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I am aware that we need to prove that my fiance will not likely at any time become a public charge. She doesn't have a job to prove an income but I do have a job that would allow me take care o her. What kind of proof or document should I give to ...
At this point, I wouldn't worry about proving whether or not she has a job, the point is whether or not you, as the petitioner, her sponsor, and future spouse, will provide for her, both while she is in the US as a fiancee visa beneficiary, and presumably, later once you're married and filing an adjustment of status application and immediate relative petition for her. If you're working, you can submit whatever proof you have of income, such as: a brief letter from your employer on company letterhead stating your name and position, salary/pay rate, full-time vs. part-time status, and when you began with the company; paycheck stubs; W-2s and copies of federal income taxes for the last 3-5 years; or whatever other proof that you have income if it's from a trust or retirement fund, etc. For the Affidavit Support (I-864) in the future, you'll need to show you earn at least 125% of the federal poverty guidelines for that year, which can be found as Form I-864P under the 'Forms' tab on USCIS' website: www.uscis.gov. Best of luck!
For assistance in preparing a K-1 fianc(e)e visa package, contact Amy L. Becerra, Esq.; (757) 345-9019; email@example.comSee question
What can I do with that situation?
You're not clear in your question as to why your husband refused to jointly file other than because he lost his job. If that means he doesn't want to file because he cannot afford to pay the filing fees, then you might consider jointly filing the I-751, but with a request to USCIS to waive the filing fees. USCIS has the discretion to waive filing fees in such situations, but you must make the request and provide documentation as to the reason(s) why you cannot afford to pay the fee. Here's a link to the page of the USCIS website that describes how to do that. http://www.uscis.gov/portal/site/uscis/menuitem.5af9bb95919f35e66f614176543f6d1a/?vgnextoid=6fbad59ae8a8e010VgnVCM1000000ecd190aRCRD&vgnextchannel=fe529c7755cb9010VgnVCM10000045f3d6a1RCRD
Hope that's helpful and that your husband will reconsider filing jointly with you (so long as your marriage is still intact, of course). Otherwise, you may file by yourself, but only in certain situations, such as abuse, or if the marriage has been terminated. If you plan to file on your own, I would highly recommend consulting with an immigration attorney experienced in filing waivers of the joint filing requirement for I-751s. Best of luck!
For assistance in preparing a Petition to Remove Condition on Residence, contact Amy L. Becerra, Esq., (757) 345-9019; firstname.lastname@example.org.See question
Also, can I travel abroad while my I-751 petition is pending. Is there a travel permit I can apply for? Or is my Green Card expiration serious that I should not travel abroad?
If you are still married and living together, you and your spouse should file the I-751 as soon as possible, including as much information/ documentation/ evidence that you did not marry solely to gain an immigration benefit, as well as an explanation as to why you filed late. USCIS does not have to accept the filing, but if it does, it must process it. While I generally don't recommend my clients travel while they have a pending I-751, they may (so long as there aren't unlawful presence issues and such) so long as they have the temporary I-551 stamp in their passport. In your case, I would consult an experienced immigration attorney before filing to make sure there aren't any other issues to be concerned about in your case, but I would do so quickly! Best of luck!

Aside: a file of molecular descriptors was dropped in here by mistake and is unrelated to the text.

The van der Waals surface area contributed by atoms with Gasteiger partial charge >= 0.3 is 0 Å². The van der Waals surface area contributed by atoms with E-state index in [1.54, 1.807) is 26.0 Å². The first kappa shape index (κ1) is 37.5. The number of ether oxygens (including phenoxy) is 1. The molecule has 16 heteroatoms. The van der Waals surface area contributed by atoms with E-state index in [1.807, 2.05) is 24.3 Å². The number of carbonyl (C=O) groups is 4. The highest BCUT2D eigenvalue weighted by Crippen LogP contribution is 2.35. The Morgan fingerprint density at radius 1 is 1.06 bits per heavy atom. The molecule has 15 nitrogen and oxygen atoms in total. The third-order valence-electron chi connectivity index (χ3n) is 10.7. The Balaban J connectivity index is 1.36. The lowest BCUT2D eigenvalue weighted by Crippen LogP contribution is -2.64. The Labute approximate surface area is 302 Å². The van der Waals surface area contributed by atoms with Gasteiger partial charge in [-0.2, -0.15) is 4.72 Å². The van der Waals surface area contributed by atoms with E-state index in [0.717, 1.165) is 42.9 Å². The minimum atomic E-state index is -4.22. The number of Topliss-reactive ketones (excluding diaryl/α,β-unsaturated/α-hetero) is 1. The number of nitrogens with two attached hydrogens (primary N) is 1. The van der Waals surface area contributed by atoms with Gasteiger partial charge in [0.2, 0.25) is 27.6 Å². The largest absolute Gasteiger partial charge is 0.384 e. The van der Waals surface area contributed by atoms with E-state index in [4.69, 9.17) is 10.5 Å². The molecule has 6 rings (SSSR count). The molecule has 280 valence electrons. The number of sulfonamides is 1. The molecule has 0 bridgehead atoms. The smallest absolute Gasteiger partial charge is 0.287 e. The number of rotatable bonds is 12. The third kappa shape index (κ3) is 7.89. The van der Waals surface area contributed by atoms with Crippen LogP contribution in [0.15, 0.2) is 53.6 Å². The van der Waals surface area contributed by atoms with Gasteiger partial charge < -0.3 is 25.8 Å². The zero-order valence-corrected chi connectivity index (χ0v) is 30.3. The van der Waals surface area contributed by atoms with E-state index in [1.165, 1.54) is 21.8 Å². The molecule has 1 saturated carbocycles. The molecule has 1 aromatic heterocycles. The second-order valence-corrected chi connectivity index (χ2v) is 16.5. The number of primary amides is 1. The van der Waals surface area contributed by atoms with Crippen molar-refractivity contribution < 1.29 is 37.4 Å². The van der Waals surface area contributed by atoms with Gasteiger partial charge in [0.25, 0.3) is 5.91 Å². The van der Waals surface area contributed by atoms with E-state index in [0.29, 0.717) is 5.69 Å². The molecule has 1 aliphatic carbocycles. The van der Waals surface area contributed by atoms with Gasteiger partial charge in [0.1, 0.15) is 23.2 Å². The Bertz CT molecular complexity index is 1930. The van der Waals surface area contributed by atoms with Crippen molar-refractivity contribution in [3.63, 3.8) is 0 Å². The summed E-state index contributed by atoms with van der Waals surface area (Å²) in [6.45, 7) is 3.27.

For assistance in preparing the I-751 Petition to Remove Condition on Residence, contact Amy L. Becerra, Esq.; (757) 345-9019; email@example.com.See question
Case status is in initial review
Mr. Olano has provided you with an important link to the Department of State's monthly visa report. Your sister would be in category F4. He is correct in saying that visa numbers for that category are current for priority dates on and before January 1, 2001, unless your sister is from Mexico (in which case, the priority date is March 1, 1995) or Philippines (priority date April 1, 1989). Best of luck!See question
I have recently went out of legal status, but I am married to a UC citizen. We are actually going through a separation and have not even had the chance to file for the adjustment of status. Does the marriage certificate itself hold any defence sho...
The simple answer is, no. Marriage alone does not provide any sort of immigration benefit. Your spouse must have sought to petition on your behalf and you to have applied for adjustment of status based on that petition. If there was physical/mental/emotional abuse in your marriage, it may be possible for you to self-petition under VAWA provisions (Violence Against Women Act), but you should speak to an immigration attorney with experience in that area before taking steps in that direction. Otherwise, you are out of status and accruing illegal presence which will give you difficulties in the future as far as remaining in and/or returning to the U.S. in a legal status--including remarriage to a U.S. citizen. I think it is worth investing in a legal consultation with an immigration attorney.See question
I am a United States citizen and I would like to submit a green card petition for my sister. She is currently the States on a tourist visa. If the I-130 is pending can she overstay her visa until a priority date is available?